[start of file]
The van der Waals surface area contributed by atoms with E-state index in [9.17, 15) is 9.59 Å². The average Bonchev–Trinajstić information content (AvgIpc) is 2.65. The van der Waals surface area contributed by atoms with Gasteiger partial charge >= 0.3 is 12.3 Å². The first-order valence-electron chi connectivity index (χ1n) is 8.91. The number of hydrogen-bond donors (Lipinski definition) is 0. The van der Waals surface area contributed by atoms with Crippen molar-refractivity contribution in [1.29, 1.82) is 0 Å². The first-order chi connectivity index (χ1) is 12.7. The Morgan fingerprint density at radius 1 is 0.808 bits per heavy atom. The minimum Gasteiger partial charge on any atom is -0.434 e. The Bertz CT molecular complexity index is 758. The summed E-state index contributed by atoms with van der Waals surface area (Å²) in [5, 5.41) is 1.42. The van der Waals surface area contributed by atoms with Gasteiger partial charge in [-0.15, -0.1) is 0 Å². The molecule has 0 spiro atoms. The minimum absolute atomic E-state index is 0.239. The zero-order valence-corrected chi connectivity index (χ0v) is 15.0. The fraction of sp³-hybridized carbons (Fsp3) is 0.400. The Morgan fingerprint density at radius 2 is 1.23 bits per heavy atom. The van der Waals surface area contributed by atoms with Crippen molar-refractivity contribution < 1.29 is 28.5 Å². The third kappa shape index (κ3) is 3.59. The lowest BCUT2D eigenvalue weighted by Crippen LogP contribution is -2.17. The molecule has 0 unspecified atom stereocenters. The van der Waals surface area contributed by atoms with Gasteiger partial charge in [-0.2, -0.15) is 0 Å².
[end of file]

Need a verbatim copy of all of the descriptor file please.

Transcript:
The van der Waals surface area contributed by atoms with E-state index in [9.17, 15) is 9.59 Å². The average Bonchev–Trinajstić information content (AvgIpc) is 2.65. The van der Waals surface area contributed by atoms with Gasteiger partial charge >= 0.3 is 12.3 Å². The first-order valence-electron chi connectivity index (χ1n) is 8.91. The number of hydrogen-bond donors (Lipinski definition) is 0. The van der Waals surface area contributed by atoms with Crippen molar-refractivity contribution in [1.29, 1.82) is 0 Å². The first-order chi connectivity index (χ1) is 12.7. The Morgan fingerprint density at radius 1 is 0.808 bits per heavy atom. The minimum Gasteiger partial charge on any atom is -0.434 e. The Bertz CT molecular complexity index is 758. The summed E-state index contributed by atoms with van der Waals surface area (Å²) in [5, 5.41) is 1.42. The van der Waals surface area contributed by atoms with Gasteiger partial charge in [-0.15, -0.1) is 0 Å². The molecule has 0 spiro atoms. The minimum absolute atomic E-state index is 0.239. The zero-order valence-corrected chi connectivity index (χ0v) is 15.0. The fraction of sp³-hybridized carbons (Fsp3) is 0.400. The Morgan fingerprint density at radius 2 is 1.23 bits per heavy atom. The van der Waals surface area contributed by atoms with Crippen molar-refractivity contribution < 1.29 is 28.5 Å². The third kappa shape index (κ3) is 3.59. The lowest BCUT2D eigenvalue weighted by Crippen LogP contribution is -2.17. The molecule has 0 unspecified atom stereocenters. The van der Waals surface area contributed by atoms with Gasteiger partial charge in [-0.2, -0.15) is 0 Å².